Although primarily known as the Oregon myrtle wood, this tree is also called the California Bay Laurel, Myrtlewood, and Pepperwood.
As the name suggests, this tree is commonly found along with the coastal areas of southern Oregon down to central areas of California.
A typical Oregon Myrtle Wood tree will grow from 50’ to 80’ on average with a trunk diameter that may reach 3’ in circumference.
Oregon Myrtle Wood
|Scientific Name:||Umbellularia californica|
|Tree Size:||50-80 ft (15-24 m) tall|
2-3 ft (.6-1 m) trunk diameter
|Janka Hardness:||1,270 lbf (5,650 N)|
|Odor:||Strong and spicy smell|
|Specific Gravity (Basic, 12% MC):||.51, .63|
|Common Uses:||Interior trim, gunstocks, and small specialty items|
You’ll notice a spicy, rather strong odor when the wood is being worked. This may be a distraction when working with wood.
It also generates mild reactions in those who may be allergic. Skin irritations are a common sign along with the wood being a sensitizer.
However, this type of wood does not appear to be any worse than other common types.
When you look at the heartwood, it can vary in color ranging from a light brown with an orange tint to a gray. Some heartwood will have an olive appearance.
Plus, you may find some heartwood that is lighter in color but with dark streaks.
The sapwood is generally pale and easily distinguishable from the heartwood. You may see grain patterns that are burl, curly, or mottled in the wood.
The overall texture is uniform and features a low amount of natural luster. The grains can be wavy, straight, or irregular.
This means that the overall texture is not affected by the grain pattern despite any differences between the wood.
The wood has poor rot resistance with heart rot being a common feature. It also is not very resistant to either insects or fungi which are known to invade this species.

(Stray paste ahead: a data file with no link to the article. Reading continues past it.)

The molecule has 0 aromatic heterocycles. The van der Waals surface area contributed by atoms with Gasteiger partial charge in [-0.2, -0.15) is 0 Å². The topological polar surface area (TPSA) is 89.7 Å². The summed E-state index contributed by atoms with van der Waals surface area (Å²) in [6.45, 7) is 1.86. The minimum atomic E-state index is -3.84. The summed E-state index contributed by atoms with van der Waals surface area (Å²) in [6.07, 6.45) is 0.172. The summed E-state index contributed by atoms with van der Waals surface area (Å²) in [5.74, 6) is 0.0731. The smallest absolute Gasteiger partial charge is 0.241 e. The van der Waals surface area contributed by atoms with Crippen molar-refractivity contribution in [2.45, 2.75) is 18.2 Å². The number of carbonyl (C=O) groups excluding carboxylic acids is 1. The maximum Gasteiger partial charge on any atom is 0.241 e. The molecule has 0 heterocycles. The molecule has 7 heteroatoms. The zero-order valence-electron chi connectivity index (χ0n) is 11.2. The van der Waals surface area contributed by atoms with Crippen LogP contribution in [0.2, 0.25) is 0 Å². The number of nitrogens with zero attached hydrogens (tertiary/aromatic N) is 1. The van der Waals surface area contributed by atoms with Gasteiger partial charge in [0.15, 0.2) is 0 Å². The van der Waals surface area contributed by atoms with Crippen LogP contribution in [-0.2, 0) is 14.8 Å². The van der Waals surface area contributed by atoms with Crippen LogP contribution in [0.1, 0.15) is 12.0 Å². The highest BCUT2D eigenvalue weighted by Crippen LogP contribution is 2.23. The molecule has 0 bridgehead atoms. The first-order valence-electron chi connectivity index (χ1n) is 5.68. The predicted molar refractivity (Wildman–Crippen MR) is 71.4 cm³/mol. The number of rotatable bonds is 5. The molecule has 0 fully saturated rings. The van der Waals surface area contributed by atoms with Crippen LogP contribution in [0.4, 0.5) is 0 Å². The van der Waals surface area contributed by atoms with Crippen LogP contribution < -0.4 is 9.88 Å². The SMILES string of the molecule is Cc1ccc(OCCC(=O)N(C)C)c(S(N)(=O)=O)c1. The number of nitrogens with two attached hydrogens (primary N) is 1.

Oregon Myrtle Wood Workability
The overall workability of the Oregon Myrtle Wood is considered quite easy. It’s a good wood for those who are just starting out in woodworking.
However, it is possible to tear out pieces with figured grain if you are not careful.
In addition, the wood does tend to burn when routing or drilling, so you will need to set an appropriate speed and use sharp cutters to avoid scorching the wood.
However, this type of wood does finish, turn, and glue quite well. This is one reason for its overall popularity.
What is Oregon Myrtle Wood Used for?
You’ll find Oregon Myrtle Wood used for a wide variety of works.
This includes cabinetry, musical instruments, particularly the backs of guitars, gunstocks, veneer, fine furniture, interior trim, turned objects, and many small items that have a specialized or decorative purpose.
For its weight, Oregon Myrtle Wood is not that strong. Therefore, wood tends to be used for more aesthetic purposes where strength is not that important a factor.
Oregon Myrtle Wood is common and not found on any endangered species list.
However, there are arguably other types of wood that may be more abundant and even easier to work with.
Its advantages are such that make is it perfect for certain projects along for beginners in woodworking.
But it does have its issues when it comes to its availability, price, and relatively fast decay.
Hi, I am Mark Garner a professional carpenter, woodworker, and DIY painter. I live in the small city of Peoria, Arizona as a semi-retired woodworker. I have started this blog with a simple motive to help you with my wood experience in this sector. If you like to know more about what I love doing and how it all got started, you can check more about me here.